But the biggest issue is the game length. While all the Tiny Toons games I reviewed haven't been particularly long, Buster Busts Loose! is offensively short. On "Children" difficulty (which cuts out stages, which is annoying) you could probably burn through the whole game in 45 minutes, with most time spent in the minigames. On normal, maybe one to two hours, and this is in one sitting. There are only six stages total and each has around three to four areas, most of which are short. In terms of value proposition, Buster Busts Loose! kind of falls flat.
|Nice hair, Babs. What a hilarious Star Wars reference.|
Graphically, Buster Busts Loose! is cartoony and vibrant, and reaches the bar of this era of SNES platformers. My only gripe is it doesn't do anything particularly interesting; while it looks good, it lacks the visual punch that Buster's Hidden Treasure had. Still, it's a cute looking game and animates well, and the "film" aesthetic that overlays the whole thing is charming to boot.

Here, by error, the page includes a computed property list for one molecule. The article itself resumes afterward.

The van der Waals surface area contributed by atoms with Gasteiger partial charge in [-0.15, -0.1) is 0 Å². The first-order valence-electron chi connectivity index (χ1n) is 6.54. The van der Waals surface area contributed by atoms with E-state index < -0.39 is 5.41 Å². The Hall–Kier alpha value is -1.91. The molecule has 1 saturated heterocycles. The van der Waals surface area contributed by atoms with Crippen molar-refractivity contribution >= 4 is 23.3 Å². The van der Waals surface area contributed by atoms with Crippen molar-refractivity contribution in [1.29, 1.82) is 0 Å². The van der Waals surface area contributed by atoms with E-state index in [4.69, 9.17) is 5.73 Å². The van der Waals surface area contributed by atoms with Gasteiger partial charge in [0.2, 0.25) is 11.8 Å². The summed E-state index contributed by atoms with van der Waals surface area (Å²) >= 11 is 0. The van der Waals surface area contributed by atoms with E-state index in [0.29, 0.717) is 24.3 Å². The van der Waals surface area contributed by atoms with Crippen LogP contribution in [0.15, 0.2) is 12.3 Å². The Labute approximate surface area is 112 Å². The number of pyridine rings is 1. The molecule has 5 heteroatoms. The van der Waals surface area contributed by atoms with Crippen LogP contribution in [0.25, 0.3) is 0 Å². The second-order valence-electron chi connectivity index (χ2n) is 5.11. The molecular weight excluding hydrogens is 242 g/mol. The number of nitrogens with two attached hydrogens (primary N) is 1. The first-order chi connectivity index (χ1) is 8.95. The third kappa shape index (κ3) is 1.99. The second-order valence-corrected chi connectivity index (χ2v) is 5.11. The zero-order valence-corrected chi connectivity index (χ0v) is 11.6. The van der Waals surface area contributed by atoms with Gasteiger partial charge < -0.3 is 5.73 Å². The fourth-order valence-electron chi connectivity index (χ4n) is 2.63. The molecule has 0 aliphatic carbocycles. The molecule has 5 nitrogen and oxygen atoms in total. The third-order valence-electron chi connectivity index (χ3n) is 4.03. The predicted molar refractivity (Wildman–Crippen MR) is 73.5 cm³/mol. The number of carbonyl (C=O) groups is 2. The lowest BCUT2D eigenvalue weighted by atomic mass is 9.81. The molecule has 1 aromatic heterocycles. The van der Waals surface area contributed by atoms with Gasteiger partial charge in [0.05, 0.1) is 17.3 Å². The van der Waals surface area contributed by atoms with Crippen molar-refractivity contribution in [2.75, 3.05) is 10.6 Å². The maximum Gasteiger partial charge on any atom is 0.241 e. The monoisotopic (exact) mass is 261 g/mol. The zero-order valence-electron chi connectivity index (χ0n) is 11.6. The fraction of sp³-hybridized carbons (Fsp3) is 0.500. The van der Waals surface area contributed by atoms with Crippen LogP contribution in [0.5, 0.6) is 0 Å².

The music earns credit for not using the Tiny Toons theme over and over during the first level, though it does variate on the theme. Most of the music is original and catchy and fits with the silliness onscreen. While not particularly memorable, it still works.
|Protip: Avoid the giant laser gun.|
Buster Busts Loose! was a hard game to review, if only because of its fanbase. I was surprised at the unreal amount of praise this game got from fellow reviewers, though I will admit most were mining their childhood nostalgia when doing so. As someone coming in fresh (and off a bunch of better Tiny Toons games), Buster Busts Loose! seemed more busted than busting, if you know what I'm saying. And if you do, please let me know, because I've read that sentence twice now and don't know what I was getting at.While the sprint mechanic is a clever new idea and I love the level variety, the lack of length and general cumbersomeness of the game really makes it hard for me to love it. I'd still recommend it to fans of the cartoon (and if you had fond memories of it), but for newcomers there's plenty of options on other systems that blow Buster's jams out of the water.
You know, the ones he is wearing on the box and never wearing in the game. Two out of five stars.
|Is that Tails I see up there? Oh...my mistake.|